The Mazda has a grille opening large enough and placed properly enough to pull in a lot of air through the radiator. They even have an undertray to help facilitate that airflow.

In regular production street cars, the angled footwell portion of the firewall is enough to direct under-hood air out from the engine compartment and out the bottom of the car, but that can begin to fall short of what’s required for racing. That dynamic also can create lift on the front of a car, which is less than desirable, particularly for high-speed cornering where front grip is essential.

One simple solution is the addition of hood vents, which relieve under-hood pressure and also remove heat from the engine bay. That’s true for any car, but we happened to know a guy who needed to do the job on his Miata, so we followed along for the most important part of the job: finding the right place to put them.

As air travels over the hood of a car at speed, it creates areas of low and high pressure. Low-pressure areas are better place for locating the hood vents because they “pull” air out from under the hood through the vent.

On a Miata, the low-pressure areas best suited for removing hot air are pretty well established. You just need to figure out which vents you like, or which are legal for your class, and where to put them.

The kit from Flyin’ Miata came with instructions that outlined where the low- and high-pressure areas are on three generations of Miata hood designs. On the second-generation Miat, the areas of lowest pressure are on the edges of the hood, but that’s probably not the best location for removing under-hood heat and pressure.
To get a more precise idea of where to place the vents, we decided to tape a grid on the hood as outlined in the instructions.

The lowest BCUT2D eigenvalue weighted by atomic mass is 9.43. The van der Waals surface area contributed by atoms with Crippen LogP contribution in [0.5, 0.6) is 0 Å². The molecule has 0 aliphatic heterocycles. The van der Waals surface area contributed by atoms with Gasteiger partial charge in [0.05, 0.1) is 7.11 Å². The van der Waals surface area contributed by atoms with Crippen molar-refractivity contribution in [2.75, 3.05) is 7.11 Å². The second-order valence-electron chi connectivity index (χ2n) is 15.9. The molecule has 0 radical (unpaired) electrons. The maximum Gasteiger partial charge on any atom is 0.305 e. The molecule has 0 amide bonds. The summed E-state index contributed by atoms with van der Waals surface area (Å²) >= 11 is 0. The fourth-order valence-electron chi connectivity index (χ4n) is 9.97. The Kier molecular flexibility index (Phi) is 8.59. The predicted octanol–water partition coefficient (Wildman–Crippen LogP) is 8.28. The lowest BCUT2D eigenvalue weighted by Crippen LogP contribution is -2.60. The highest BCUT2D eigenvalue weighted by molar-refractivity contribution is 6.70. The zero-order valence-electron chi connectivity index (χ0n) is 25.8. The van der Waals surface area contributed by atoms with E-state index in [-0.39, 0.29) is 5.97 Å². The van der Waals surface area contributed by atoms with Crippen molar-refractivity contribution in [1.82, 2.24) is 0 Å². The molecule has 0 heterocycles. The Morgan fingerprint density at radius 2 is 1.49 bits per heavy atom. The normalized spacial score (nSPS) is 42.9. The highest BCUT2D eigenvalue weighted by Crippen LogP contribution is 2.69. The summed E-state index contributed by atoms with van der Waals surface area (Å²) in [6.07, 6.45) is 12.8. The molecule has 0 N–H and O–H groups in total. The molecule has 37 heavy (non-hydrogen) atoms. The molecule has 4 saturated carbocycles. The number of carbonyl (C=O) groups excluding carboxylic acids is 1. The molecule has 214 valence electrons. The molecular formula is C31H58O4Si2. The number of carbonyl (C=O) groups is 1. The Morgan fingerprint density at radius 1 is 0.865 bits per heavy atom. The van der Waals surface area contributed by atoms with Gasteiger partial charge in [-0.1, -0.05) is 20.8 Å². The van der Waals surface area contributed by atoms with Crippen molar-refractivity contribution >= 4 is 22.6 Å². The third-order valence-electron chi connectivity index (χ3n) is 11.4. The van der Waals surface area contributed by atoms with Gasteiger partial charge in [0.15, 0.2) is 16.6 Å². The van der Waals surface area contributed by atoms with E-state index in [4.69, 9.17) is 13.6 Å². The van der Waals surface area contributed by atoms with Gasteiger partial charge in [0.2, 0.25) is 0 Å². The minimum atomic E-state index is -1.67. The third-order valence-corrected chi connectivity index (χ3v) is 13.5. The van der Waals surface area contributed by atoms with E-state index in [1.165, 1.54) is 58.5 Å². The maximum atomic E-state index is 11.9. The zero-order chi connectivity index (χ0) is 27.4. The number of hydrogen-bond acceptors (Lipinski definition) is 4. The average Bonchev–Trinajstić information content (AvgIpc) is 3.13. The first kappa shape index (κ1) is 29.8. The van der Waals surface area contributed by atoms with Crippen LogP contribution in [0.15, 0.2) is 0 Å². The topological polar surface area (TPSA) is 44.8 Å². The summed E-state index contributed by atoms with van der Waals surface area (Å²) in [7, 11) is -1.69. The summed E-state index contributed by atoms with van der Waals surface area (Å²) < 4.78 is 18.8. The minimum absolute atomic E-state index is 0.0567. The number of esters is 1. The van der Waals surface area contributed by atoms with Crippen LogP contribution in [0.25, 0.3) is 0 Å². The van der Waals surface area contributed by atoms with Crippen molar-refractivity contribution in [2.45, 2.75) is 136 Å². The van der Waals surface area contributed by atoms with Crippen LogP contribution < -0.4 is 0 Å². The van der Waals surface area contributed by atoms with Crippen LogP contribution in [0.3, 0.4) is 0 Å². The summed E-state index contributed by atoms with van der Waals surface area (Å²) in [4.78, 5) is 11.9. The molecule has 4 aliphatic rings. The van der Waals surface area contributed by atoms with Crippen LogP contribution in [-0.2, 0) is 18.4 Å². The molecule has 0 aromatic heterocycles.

The squares on the hood measure 10 inches from center to center.
One consideration you must include is how much of the under-hood bracing you’ll need to cut to create the openings for the hood vents. Miatas are nice because the hood and bracing are made of aluminum, which is easy to cut.
With the grid taped out like those in the instructions, you can begin to experiment with the placement of the vents.
The locations of the vents meant cutting some of the under-hood bracing.
Now for the fun part. Using a center punch and a hammer creates an impression keeps the drill from walking while you’re drilling the fastener holes for the vents. For fasteners, pop rivets are the quickest solution.
Wrapping a drill bit with tape can help keep the drill from penetrating too far and into something delicate under the hood.
With everything mapped out, you can cut the holes in the sheet metal and bracing underneath to permanently mount the hood vents. In theory, coolant temperatures should come down and front grip should improve a little as a result.
Image courtesy of Brett Becker

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